Imperial Abbey of Kornelimünster

To visit the otherwise very beautiful town of Kornelimünster on a very cold and windy day isn’t a very pleasant thing, but maybe it cannot be different as Aachen (to the district of which Kornelimünster belongs) and its area are notorious for their bad weather and in Aachen, there is even a monument of the weather – named Aachener Wetter or Regenschirmdamen.

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The Monastery of the Redeemer on the Inde (River) was founded in AD 814 by Emperor Louis the Pious, son of Charlemagne and his successor, and his mentor, the Visigoth Abbot Benedict of Aniane. It was granted among others very important Saviour’s relics from the Aachen Reliquary – namely, a loincloth (linteum Domini), a sudarium (sudarium Domini), a shroud (sindon munda), and a sliver from the cross.

In 875, Charles the Bald received half of the shroud for the founding of his monastery in Compiegne, in exchange for the skullcap and the right arm of Saint-Pope Cornelius, who was largely venerated during the Middle Ages

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(statue of Cornelius at the entrance to the church),

 

 

 

 

 

as well as a relic of the head of Bishop Cyprian

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(statue of Cyprian at the entrance of the church).

 

 

 

 

So, in 1028 the Monastery of Inda changed its name to Monasterium St. Cornelii ad Indam and later to Kornelimünster. In the middle of the 9th century, it was declared Imperial Abbey.

The south portal of the abbey church with the statues of St. Salvator/the Savior and Regina Mundi/the Queen of the World.

The church underwent several reconstructions and extensions over the centuries. From the Baroque interior decoration in the 17th century is still the high altar preserved with its painting by a Rubens’ pupil.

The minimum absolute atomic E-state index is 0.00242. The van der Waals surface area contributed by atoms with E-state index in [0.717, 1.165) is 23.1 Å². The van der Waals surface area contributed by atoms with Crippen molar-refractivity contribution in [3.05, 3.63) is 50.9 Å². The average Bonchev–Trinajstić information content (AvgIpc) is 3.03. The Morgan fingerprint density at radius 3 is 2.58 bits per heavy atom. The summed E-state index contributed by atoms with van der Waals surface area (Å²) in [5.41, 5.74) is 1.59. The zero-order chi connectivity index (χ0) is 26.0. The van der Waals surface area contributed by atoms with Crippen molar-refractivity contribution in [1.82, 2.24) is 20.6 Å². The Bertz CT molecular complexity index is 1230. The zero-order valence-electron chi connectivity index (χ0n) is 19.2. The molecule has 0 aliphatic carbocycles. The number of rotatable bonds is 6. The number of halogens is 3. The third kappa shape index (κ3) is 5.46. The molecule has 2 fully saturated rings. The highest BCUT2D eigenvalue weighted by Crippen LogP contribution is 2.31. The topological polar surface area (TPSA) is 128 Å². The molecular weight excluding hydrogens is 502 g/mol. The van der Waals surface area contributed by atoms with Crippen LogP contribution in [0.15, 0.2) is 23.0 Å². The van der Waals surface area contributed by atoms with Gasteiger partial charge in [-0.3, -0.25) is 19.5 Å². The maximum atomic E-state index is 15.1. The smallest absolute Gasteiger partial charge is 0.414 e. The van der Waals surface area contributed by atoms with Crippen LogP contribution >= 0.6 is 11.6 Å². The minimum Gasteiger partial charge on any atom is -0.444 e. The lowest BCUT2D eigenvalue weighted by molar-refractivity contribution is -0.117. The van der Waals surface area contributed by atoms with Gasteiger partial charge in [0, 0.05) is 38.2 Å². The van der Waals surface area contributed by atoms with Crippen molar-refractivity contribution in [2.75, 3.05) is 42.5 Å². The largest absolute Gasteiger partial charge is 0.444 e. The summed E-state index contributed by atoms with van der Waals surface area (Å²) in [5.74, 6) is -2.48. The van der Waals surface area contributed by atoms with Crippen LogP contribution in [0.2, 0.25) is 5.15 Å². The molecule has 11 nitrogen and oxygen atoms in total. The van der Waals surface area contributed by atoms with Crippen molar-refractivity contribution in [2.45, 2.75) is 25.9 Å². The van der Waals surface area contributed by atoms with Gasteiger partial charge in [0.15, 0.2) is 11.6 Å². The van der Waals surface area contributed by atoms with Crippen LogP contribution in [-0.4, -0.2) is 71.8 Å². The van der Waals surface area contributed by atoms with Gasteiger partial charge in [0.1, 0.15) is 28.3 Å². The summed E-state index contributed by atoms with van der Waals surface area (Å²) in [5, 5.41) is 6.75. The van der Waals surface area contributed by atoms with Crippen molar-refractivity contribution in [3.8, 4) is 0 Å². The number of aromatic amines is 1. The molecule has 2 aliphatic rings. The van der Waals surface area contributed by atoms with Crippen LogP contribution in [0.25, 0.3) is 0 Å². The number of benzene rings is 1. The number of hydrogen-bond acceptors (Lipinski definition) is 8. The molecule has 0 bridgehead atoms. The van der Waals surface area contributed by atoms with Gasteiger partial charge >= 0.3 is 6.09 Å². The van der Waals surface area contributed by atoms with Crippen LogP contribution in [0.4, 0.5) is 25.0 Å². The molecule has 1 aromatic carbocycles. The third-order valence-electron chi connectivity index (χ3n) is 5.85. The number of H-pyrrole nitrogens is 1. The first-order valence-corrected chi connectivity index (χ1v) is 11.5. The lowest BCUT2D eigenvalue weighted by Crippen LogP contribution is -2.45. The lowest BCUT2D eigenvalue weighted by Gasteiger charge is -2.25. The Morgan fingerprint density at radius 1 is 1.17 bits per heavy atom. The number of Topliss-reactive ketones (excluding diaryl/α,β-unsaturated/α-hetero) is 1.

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To the left is the statue of Saint Cornelius from AD 1460.

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St. Anne’s altar, crafted in 1501 on the occasion of the temporary hosting of the relic of the head of Saint Anne on its way to Düren (it follows soon).

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Altar of Mary.

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Altar of Saint Benedict.

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Golgotha – a mural painting from the beginning of the 16th century.

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The organ case from 1760.

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The Late Gothic vault paintings.

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The interesting choir vault.

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The baptismal font from AD 700.

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The Cornelius Chapel from 1706, which stands right behind the high altar.

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One of the portals to the abbey buildings.

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